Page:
The movement to more-electric architectures during the past decade in military and commercial airborne systems continues to increase the complexity of designing and specifying the electrical power system. The addition of numerous high-power electric loads has drastically altered the dynamics of power flow on the electrical bus. Many of these loads often exhibit peak-to-average power ratios in excess of 5-to-1 for brief periods of time (50-5000 ms). In addition to this high peak-power, some of the loads can produce regenerative power flow equal to their peak power draw for brief periods of time (typically 20-200 ms). Such load characteristics, coupled with complex and varied source characteristics under varying electrical power system configurations, can result in undesirable system performance from both a dynamic-transient and a spectral-content (frequency-domain) perspective. In order to mitigate such undesirable performance, modern electrical power system designers must develop and apply suitable mitigation strategies, which typically involve energy storage, filtration, and/or advanced control. Since weight and volume are significant concerns on airborne platforms, it is necessary to quantify whether the proposed solution"s impact on power quality is justified in consideration of the impact on weight and volume to the platform; however, limited tools exist for performing such analysis at the integrated-system level from the dynamic-transient and frequency-domain perspective. As such, the primary objective of the proposed SBIR program is to develop such time- and frequency-domain analysis models and tools to enable the identification, development, and analysis of emerging and future mitigation strategies that can maintain power quality in the presence of ever increasing dynamic load requirements. It is anticipated that such tools will be sufficiently generic that they can be applied broadly to a wide class of platforms and technologies yet sufficiently customizable to a target application such that they can provide meaningful insight into specific technology development decisions. In the Phase I effort, PC Krause and Associates will develop and demonstrate such tools at the proof-of-concept level. The developed tools shall be capable of analyzing the impact of emerging and future components, control strategies, and architecture(s) on electrical power quality through the prediction of key performance aspects of both the technology under investigation and the remainder of the electrical power system into which the technology is being inserted. In the Phase I effort, a proof-of-concept demonstration shall be performed by analyzing the impact of inserting an electrical accumulator unit capable of sourcing a minimum of 150 kW for 100 ms and sinking a minimum of 150 kW for 50 ms. At a minimum, the impact analysis and performance predictions generated by the tool shall be capable of determining the adherence of the technology under investigation, and the resulting electrical power system, to MIL-STD-704F, which is a requirement for the successful transition of most technologies that might be investigated for utilization in current and future generations of airborne platforms. As such, the primary objective of the proposed SBIR program is to develop such time- and frequency-domain analysis models and tools to enable the identification, development, and analysis of emerging and new mitigation strategies that can maintain power quality in the presence of ever increasing dynamic load requirements. It is anticipated that such tools will be sufficiently generic that they can be applied broadly to a wide class of platforms and technologies yet sufficiently customizable to a target application such that they can provide meaningful insight into specific technology development decisions. In the Phase I effort, PCKA will develop and demonstrate such tools at the proof-of-concept level. The developed tools shall be capable of analyzing the impact of emerging and future components, control strategies, and architecture on electrical power quality through the prediction of key performance aspects of both the technology under investigation and the remainder of the electrical power system into which the technology is being inserted. In the Phase I effort, a proof-of-concept demonstration shall be performed by analyzing the impact of inserting an EAU capable of sourcing a minimum of 150 kW for 100 ms and sinking a minimum of 150 kW for 50 ms. At a minimum, the impact analysis and performance predictions generated by the tool shall be capable of determining the adherence of the technology under investigation and the resulting EPS to MIL-STD-704F, which is a requirement for the successful transition of most technology that might be investigated for utilization in current and future generations of airborne platforms.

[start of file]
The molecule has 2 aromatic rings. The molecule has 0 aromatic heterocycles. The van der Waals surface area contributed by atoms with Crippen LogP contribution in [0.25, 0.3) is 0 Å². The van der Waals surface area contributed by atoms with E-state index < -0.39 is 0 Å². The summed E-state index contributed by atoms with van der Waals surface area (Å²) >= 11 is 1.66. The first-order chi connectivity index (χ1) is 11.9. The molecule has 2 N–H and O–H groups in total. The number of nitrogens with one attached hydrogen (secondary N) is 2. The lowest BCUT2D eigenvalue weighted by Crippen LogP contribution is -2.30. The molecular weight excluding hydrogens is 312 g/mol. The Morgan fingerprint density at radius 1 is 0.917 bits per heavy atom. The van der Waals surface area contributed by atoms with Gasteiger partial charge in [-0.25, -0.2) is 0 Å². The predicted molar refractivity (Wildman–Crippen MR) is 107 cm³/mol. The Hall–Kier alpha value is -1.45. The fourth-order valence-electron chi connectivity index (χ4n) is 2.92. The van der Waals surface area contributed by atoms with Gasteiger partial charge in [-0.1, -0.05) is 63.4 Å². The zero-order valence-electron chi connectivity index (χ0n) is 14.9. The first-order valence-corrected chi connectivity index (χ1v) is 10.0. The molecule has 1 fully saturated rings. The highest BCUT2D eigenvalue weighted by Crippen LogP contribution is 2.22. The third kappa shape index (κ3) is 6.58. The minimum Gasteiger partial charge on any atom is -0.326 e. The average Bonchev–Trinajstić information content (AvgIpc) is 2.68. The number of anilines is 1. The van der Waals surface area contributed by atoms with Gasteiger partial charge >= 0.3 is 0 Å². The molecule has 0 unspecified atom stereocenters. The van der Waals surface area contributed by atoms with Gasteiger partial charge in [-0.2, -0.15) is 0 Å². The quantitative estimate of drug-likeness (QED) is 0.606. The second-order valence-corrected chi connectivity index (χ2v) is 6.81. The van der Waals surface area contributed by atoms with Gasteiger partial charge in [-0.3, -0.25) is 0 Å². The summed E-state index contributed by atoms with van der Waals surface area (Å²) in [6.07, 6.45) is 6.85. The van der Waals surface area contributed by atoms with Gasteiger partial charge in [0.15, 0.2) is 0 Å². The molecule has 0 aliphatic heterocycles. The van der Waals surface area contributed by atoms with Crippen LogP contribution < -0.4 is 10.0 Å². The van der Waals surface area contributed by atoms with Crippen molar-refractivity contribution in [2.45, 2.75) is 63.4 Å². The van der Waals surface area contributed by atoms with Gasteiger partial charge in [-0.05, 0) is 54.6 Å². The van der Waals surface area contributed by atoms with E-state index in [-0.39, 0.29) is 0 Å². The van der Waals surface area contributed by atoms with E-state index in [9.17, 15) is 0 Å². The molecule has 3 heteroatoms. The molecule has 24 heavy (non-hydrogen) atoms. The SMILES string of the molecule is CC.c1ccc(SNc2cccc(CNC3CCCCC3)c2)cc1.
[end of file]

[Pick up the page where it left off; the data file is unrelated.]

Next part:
Principal Investigator:

Jason Wells
Director, Engineering Services
(765) 464-8997
wells@pcka.com

Business Contact:

Eric Walters
Senior Lead Engineer
(765) 464-8997
walters@pcka.com
Small Business Information at Submission:

PC Krause and Associates, Inc.
3000 Kent Avenue, Suite C1-100 West Lafayette, IN -

EIN/Tax ID: 351581545
DUNS: N/A
Number of Employees:
Woman-Owned: No
Minority-Owned: No
HUBZone-Owned: No